Chloride

    250 mg/L

    Naturally occurring or indicative of road salt contamination.

    No health effects.  The MCL for chloride is the level above which the taste of water may become objectionable.  In addition to the adverse taste effects, high chloride concentration levels in the water contribute to the deterioration of domestic plumbing and water heaters.  Elevated chloride concentrations may also be associated with the presence of sodium in drinking water.

    Iron

    300 ug/L

    Naturally occurring.

    Iron has no health effects. At 1,000 ug/L a substantial number of people will note the bitter astringent taste of iron. Also, at this concentration, it imparts a brownish color to laundered clothing and stains plumbing fixtures with a characteristic rust color. Staining can result at levels of 50 ug/L, lower than those detectable to taste buds. Therefore, the MCL of 300 ug/L represents a reasonable compromise as adverse aesthetic effects are minimized at this level. Many multivitamins may contain 3,000 or 4,000 micrograms of iron per capsule.

    Manganese

    300 ug/L

    Naturally occurring; Indicative of landfill contamination.

    The Food and Nutrition Board of the National Research Council determined an estimated safe and adequate daily dietary intake of manganese to be 2,000-5,000 micrograms for adults. However, many people’s diets lead them to consume even higher amounts of manganese, especially those who consume high amounts of vegetable or are vegetarian. The infant population is of greatest concern. It would be better if the drinking water were not used to make infant formula since it already contains iron and manganese. Excess manganese produces a brownish color in laundered goods and impairs the taste of tea, coffee, and other beverages. Concentrations may cause a dark brown or black stain on porcelain plumbing fixtures. As with iron, manganese may form a coating on distribution pipes. These may slough off, causing brown blotches on laundered clothing or black particles in the water.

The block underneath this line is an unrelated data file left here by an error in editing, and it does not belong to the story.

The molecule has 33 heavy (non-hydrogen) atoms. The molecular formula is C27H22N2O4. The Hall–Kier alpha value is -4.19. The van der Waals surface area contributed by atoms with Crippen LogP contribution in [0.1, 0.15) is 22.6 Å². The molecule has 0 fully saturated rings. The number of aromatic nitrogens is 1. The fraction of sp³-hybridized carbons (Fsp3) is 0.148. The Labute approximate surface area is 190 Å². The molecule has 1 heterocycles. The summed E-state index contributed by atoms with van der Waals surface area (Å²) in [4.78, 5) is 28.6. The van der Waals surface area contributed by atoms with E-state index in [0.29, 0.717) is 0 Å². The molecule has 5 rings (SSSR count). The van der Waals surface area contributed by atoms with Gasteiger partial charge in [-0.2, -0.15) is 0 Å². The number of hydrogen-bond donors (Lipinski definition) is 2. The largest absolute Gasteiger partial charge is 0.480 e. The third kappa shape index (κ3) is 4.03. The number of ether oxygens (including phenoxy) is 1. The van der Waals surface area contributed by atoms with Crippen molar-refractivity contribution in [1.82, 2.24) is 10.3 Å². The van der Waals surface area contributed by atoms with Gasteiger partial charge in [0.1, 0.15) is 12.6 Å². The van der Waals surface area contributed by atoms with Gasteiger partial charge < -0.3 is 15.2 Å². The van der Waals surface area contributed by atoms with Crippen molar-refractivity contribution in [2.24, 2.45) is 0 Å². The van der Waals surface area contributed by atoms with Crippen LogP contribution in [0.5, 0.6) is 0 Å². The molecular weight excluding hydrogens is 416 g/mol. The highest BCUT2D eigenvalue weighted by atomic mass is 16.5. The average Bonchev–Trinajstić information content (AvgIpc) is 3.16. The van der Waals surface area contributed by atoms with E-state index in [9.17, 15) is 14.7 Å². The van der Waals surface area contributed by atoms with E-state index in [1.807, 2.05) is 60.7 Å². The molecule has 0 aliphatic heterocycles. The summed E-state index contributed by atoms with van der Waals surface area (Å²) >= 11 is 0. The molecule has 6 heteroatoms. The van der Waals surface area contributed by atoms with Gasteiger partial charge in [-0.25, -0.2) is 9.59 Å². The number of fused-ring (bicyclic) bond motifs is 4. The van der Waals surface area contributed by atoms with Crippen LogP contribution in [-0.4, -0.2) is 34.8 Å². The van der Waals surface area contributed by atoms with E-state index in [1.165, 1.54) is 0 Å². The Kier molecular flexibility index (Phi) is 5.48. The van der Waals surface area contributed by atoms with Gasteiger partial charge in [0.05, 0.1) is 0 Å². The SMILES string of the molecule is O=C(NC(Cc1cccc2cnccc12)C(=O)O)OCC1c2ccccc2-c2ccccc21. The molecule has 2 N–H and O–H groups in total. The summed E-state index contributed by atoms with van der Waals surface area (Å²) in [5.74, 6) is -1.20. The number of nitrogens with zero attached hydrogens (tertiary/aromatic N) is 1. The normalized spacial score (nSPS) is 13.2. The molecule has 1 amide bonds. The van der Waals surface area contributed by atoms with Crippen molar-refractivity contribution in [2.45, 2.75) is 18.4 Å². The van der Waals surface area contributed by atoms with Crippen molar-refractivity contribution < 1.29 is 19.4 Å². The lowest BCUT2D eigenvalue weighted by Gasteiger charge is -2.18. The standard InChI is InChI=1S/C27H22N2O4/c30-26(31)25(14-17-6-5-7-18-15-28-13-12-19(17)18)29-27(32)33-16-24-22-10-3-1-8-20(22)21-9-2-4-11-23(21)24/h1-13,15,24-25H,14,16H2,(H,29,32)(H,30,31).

Arsenic

    10 ug/L

    Erosion of natural deposits; Runoff from orchards; Runoff from glass and electronics production wastes.

    Some people who drink water containing arsenic in excess of the MCL over many years could experience skin damage or problems with their circulatory system, and may have an increased risk of getting cancer.

    For more information: Preparing Your Drinking Water Annual Water Quality Report: Guidance for Water Suppliers.

     

    Maximum Contaminant Level (MCL): The highest level of a contaminant that is allowed in drinking water from a Public Water System (PWS).

    Milligrams per liter (mg/L) corresponds to one part of liquid in one million parts of liquid (parts per million - ppm).

    Micrograms per liter (ug/L) corresponds to one 7 part of liquid in one billion parts of liquid (parts per billion - ppb).